The Road

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Time Out says

Wed Nov 25 2009

Sap or cynic, you weep at the finish of Cormac McCarthy’s end-of-the-world novel—first published in 2006—not because it concludes with the merest flicker of hope, but because it’s finally fucking over. That’s how bleak the thing is. No father and son were ever meant to wander such a lifeless wasteland, evading cannibals and scrounging for canned peaches. And if you arrived at this chapterless book via its jolly supporter, Oprah Winfrey, or through an admiration of the Coens’ No Country for Old Men (also based on a McCarthy effort), you were in for a sickening surprise.

Does such unflinching fiction make for a decent movie, though? (Forget decent—how about watchable?) The Road, a tremulous heartbreaker onscreen, has successfully made the leap despite an unthinkable amount of fidelity. Shrewdly adapted by British playwright Joe Penhall, the film forges a denatured zone that’s far more literalized than McCarthy’s abstract death place. Ash and smoke swirl in the fetid air. Silence. Roughly ten years have passed since apocalypse struck, and even though we never learn exactly what brought it on, you simply can’t have these ruined cities and jackknifed semis—and a total lack of greenery—without suspecting the button pushers of yore.

It is not morbid to find such sights strangely arresting, since the genre of postapocalyptic movies has long thirsted for visual artists. George Miller, mounting his classic The Road Warrior, clad his villains in regrettable football pads and mohawks; zombiemeister George Romero was literally lost in a supermarket of banality. But The Road’s director, John Hillcoat, maker of the bruised 2005 Western The Proposition, takes burnt grayness to an apogee. (When a sad, red Coke can appears, it’s almost shocking.) The movie is an unshakable mood, and that’s largely due to the grime.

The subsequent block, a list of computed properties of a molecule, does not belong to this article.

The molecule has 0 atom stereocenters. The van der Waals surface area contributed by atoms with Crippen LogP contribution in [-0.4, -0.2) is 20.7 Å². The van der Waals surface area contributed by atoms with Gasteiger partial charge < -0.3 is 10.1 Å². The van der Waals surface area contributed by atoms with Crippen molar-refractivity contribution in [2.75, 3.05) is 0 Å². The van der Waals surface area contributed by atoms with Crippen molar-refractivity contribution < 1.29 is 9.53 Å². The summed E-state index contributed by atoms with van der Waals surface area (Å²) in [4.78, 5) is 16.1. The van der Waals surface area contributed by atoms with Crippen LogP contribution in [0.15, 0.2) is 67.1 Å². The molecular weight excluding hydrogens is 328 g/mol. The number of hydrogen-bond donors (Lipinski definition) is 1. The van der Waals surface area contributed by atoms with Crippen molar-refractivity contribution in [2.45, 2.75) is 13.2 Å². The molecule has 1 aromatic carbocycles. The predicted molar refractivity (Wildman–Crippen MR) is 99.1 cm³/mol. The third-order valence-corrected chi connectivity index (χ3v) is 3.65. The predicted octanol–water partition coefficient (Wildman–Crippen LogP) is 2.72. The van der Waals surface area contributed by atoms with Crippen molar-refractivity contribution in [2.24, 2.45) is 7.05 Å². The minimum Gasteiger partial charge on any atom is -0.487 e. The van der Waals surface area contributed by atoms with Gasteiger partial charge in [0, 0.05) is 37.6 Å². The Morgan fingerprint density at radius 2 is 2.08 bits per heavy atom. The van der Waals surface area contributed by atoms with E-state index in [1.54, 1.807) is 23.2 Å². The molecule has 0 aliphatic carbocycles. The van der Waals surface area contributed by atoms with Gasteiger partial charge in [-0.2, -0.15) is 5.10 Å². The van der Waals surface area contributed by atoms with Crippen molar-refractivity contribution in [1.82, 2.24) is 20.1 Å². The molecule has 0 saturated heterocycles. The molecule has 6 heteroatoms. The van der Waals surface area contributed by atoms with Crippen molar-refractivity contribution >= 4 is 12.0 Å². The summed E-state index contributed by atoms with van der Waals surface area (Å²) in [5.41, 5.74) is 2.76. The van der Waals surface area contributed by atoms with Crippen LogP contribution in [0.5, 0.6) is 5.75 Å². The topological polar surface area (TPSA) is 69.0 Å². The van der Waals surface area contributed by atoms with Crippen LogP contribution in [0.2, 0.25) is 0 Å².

Into this smudgy world come two survivors not given names—a slight pretension, but McCarthy’s own. The man (Mortensen) steers his boy (Smit-McPhee) along the path with unsentimental comments. He teaches him how to cradle their one weapon, a pistol, in his hand; how to place the barrel in his mouth and pull. They encounter weary gangs made up of groggy, unshaven militiamen, in showdowns pitched at a terrible frequency: What will they do to such young flesh? A bitter mother (Theron) lingers in flashback, too depressed for this life, even as her jaw tenses and the supplies run out. At one point, the duo finds itself in a cellar of pleading, captured meat.

Fun, yes? Not for nothing has The Road lingered for more than a year in purgatory, delayed by its makers, who could never find a way to sell it. Still, it must be said—to the movie’s immense credit—that the crux of the novel’s thematic wallop has been brought forward. When civilization ends, only the bond of parenting is there to guide us. Maybe that’s the essence of civilization to begin with. (One starts to see why such a book could be deemed Oprah-friendly.) The boy wonders aloud if they are, indeed, “the good guys,” but such matters rate below protecting their shopping cart.

The actors, all excellent, are slightly undermined by an arpeggiating piano-and-strings score by rocker Nick Cave, who wavers between an appropriate rawness and something too precious. The Wire’s Michael K. Williams makes a brief appearance, mainly as an opportunity for charity. (He’s denied.) Grappling with the man and boy’s southerly quest for warmth, you wonder where such a story could ever lead satisfyingly. These are not the hardy and hopeful notes struck by most sci-fi movies.

And then, Robert Duvall appears—or, should I say, insinuates himself out of the muck. (A critic friend gasped with delayed recognition.) Cagily, his character wends his way into the story, played by the one American actor who might best understand the limits of bluster. “It’s foolish to ask for luxuries in times like these,” he mutters in the Duvall twang, the weather and indignity beaten into him, and The Road suddenly feels major.

The Road is now playing.

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